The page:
This paper examines different types of social support networks that can relieve loneliness during parenting. Previous research on the relationship between social support networks and well-being during parenting mostly used cross-sectional data, consisted of women as study subjects, and focused exclusively on private rather than public social support networks. In contrast, this study uses nationwide panel data from Japan to examine the types of social support networks, including both private and public support, that could reduce the loneliness of men and women raising children. The main findings of this study are as follows. First, a social support network comprising a husband who provides emotional and instrumental support, and friends who provide emotional support tend to reduce mothers’ loneliness. Second, a social support network comprising a wife who provides emotional support, tsudoi-no-hiroba (gathering plazas), and parenting circles tend to relieve fathers’ loneliness. This paper indicates the possibility that such places could improve fathers’ well-being by allowing fathers to deepen their relationships with other fathers or their children.
This article aims to examine the economic consequences of women’s regular employment in single-mother families, using the nationally representative datasets from the Employment Status Survey of 2007. The propensity score matching (PSM) method, which controls for the observed heterogeneity between those who work as regular employees and those who do not, provides the following main results. First, the single mother’s (re) entry into regular employment increases the average hourly wage by 32.0% and decreases the risk of income poverty by 36.5 to 39.5%. Second, we also find that the causal effects of regular employment on the hourly wage and earning poverty are limited among low-educated single mothers. Third, even if these single mothers succeed in engaging in regular employment, more than half of them cannot escape economic poverty by their own earnings alone. These results suggest that not only work-fare policies that help single mothers work as regular employees, but also those reducing disadvantages women commonly face in the Japanese labor market at the time of marriage and childbearing will be necessary to improve the economic situation of single-mother families.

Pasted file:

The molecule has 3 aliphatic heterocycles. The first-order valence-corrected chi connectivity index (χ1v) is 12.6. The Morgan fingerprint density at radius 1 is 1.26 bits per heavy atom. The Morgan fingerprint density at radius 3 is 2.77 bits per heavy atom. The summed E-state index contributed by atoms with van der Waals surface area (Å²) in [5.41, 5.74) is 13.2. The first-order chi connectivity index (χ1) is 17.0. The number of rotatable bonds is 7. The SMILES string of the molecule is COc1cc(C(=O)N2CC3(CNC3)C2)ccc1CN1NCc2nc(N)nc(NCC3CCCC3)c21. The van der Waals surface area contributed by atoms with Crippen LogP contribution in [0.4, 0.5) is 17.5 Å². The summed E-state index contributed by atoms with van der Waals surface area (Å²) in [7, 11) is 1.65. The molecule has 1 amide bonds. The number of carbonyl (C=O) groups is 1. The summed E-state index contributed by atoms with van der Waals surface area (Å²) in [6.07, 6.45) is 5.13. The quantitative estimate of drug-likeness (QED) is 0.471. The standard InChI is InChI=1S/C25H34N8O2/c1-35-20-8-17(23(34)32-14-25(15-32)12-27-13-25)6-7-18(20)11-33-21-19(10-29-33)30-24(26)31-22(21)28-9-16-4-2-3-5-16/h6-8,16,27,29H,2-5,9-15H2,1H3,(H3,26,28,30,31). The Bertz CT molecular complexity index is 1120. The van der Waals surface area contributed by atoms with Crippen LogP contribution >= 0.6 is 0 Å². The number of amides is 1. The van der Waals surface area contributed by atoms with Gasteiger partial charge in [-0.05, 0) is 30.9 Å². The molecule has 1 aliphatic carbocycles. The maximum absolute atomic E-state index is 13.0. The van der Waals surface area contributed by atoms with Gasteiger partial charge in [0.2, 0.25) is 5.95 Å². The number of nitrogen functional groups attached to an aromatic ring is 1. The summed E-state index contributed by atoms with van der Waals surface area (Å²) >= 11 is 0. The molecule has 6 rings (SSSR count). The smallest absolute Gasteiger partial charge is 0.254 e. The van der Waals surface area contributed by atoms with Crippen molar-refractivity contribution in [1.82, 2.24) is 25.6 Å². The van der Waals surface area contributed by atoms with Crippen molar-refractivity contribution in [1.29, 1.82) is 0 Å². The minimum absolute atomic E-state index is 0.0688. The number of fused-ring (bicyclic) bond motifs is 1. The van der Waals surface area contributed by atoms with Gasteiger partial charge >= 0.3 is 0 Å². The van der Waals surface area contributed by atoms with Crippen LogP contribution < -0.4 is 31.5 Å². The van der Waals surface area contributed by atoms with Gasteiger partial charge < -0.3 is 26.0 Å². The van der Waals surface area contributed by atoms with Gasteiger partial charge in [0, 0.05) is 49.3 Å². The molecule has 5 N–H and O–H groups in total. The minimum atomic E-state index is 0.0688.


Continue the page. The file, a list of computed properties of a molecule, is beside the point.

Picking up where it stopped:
This paper examines the relationships and challenges within foster households in Japan by understanding the actual state when foster parents acknowledge their foster child as family by clarifying its determinant attributes. Analyzed data were of ongoing foster care cases (n=1,276) and completed foster care cases (n=725) drawn from the Survey on the Registration, Training, and Support for Foster Parents. The findings revealed that although many foster parents view their foster child as “a family member,” only a few do so after aging out. It also confirmed that the closer and stabler the parent–child relationship as that of a normal family, the more likely the child is recognized as a family member, and when the child is not placed with another caregiver, it more likely continues to be regarded as a family member. Since no independent model exists for a foster-child and foster-parent relationship, it causes conflict in foster parents when asked to foster the child as its own parents and the child to consider the foster parents as its actual parents.
We organized an international symposium focusing on the second half of life to promote intercultural academic exchange, as the 9th Board of Directors has stressed that internationalization of the Society is an on-going issue that needs to be addressed. In the late 20th century, many societies achieved mass longevity. The aim of this symposium was to discuss life/death and family in aged societies from an international comparative perspective in recognition of emerging new patterns in parent-child relationships, medical services, nursing care, inheritance, succession, funerals, and graves. Park’s article illustrates tensions associated with family care in contemporary South Korea and points out the necessity of reciprocal relationships among those who are involved in care of the elderly. Asakawa’s article argues the importance of individuals’ rights to self-determination at the end of life in comparison with Western countries. Ando’s article delineates changes in funeral and grave management with respect to the transformation of families in Japan. In discussing life/death in old age, it is important to consider “individualization” in relation to family intentions and interrelationships among family members.